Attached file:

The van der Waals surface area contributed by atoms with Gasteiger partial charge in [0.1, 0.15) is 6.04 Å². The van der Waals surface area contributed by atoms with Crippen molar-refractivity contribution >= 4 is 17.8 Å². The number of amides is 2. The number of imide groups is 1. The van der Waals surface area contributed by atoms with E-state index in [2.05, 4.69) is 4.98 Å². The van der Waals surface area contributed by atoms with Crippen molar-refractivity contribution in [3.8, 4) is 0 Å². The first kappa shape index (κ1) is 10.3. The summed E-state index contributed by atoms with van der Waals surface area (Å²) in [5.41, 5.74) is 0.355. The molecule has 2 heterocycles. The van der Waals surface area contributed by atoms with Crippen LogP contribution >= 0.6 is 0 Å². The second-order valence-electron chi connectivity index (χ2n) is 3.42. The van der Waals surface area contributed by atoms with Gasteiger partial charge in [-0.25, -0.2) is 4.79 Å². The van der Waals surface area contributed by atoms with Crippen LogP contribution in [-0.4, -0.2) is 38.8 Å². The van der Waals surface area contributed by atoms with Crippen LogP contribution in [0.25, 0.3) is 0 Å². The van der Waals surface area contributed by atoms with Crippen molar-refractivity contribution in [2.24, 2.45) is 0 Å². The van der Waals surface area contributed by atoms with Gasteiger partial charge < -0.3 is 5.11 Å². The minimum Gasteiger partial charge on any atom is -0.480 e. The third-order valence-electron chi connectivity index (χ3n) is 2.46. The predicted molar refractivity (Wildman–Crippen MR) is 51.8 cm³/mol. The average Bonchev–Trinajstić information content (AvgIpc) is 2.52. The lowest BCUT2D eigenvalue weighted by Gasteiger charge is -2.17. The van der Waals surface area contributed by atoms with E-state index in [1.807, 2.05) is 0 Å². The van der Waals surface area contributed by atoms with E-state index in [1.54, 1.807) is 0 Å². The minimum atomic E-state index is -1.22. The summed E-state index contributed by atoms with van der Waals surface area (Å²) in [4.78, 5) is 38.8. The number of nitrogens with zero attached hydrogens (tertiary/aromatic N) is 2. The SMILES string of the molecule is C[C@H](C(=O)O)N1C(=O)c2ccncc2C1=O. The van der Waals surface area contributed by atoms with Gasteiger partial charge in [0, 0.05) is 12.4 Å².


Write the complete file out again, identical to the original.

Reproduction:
The van der Waals surface area contributed by atoms with Gasteiger partial charge in [0.1, 0.15) is 6.04 Å². The van der Waals surface area contributed by atoms with Crippen molar-refractivity contribution >= 4 is 17.8 Å². The number of amides is 2. The number of imide groups is 1. The van der Waals surface area contributed by atoms with E-state index in [2.05, 4.69) is 4.98 Å². The van der Waals surface area contributed by atoms with Crippen molar-refractivity contribution in [3.8, 4) is 0 Å². The first kappa shape index (κ1) is 10.3. The summed E-state index contributed by atoms with van der Waals surface area (Å²) in [5.41, 5.74) is 0.355. The molecule has 2 heterocycles. The van der Waals surface area contributed by atoms with Crippen LogP contribution >= 0.6 is 0 Å². The second-order valence-electron chi connectivity index (χ2n) is 3.42. The van der Waals surface area contributed by atoms with Gasteiger partial charge in [-0.25, -0.2) is 4.79 Å². The van der Waals surface area contributed by atoms with Crippen LogP contribution in [-0.4, -0.2) is 38.8 Å². The van der Waals surface area contributed by atoms with Crippen LogP contribution in [0.25, 0.3) is 0 Å². The van der Waals surface area contributed by atoms with Crippen molar-refractivity contribution in [2.24, 2.45) is 0 Å². The van der Waals surface area contributed by atoms with Gasteiger partial charge < -0.3 is 5.11 Å². The minimum Gasteiger partial charge on any atom is -0.480 e. The third-order valence-electron chi connectivity index (χ3n) is 2.46. The predicted molar refractivity (Wildman–Crippen MR) is 51.8 cm³/mol. The average Bonchev–Trinajstić information content (AvgIpc) is 2.52. The lowest BCUT2D eigenvalue weighted by Gasteiger charge is -2.17. The van der Waals surface area contributed by atoms with E-state index in [1.807, 2.05) is 0 Å². The van der Waals surface area contributed by atoms with E-state index in [1.54, 1.807) is 0 Å². The minimum atomic E-state index is -1.22. The summed E-state index contributed by atoms with van der Waals surface area (Å²) in [4.78, 5) is 38.8. The number of nitrogens with zero attached hydrogens (tertiary/aromatic N) is 2. The SMILES string of the molecule is C[C@H](C(=O)O)N1C(=O)c2ccncc2C1=O. The van der Waals surface area contributed by atoms with Gasteiger partial charge in [0, 0.05) is 12.4 Å².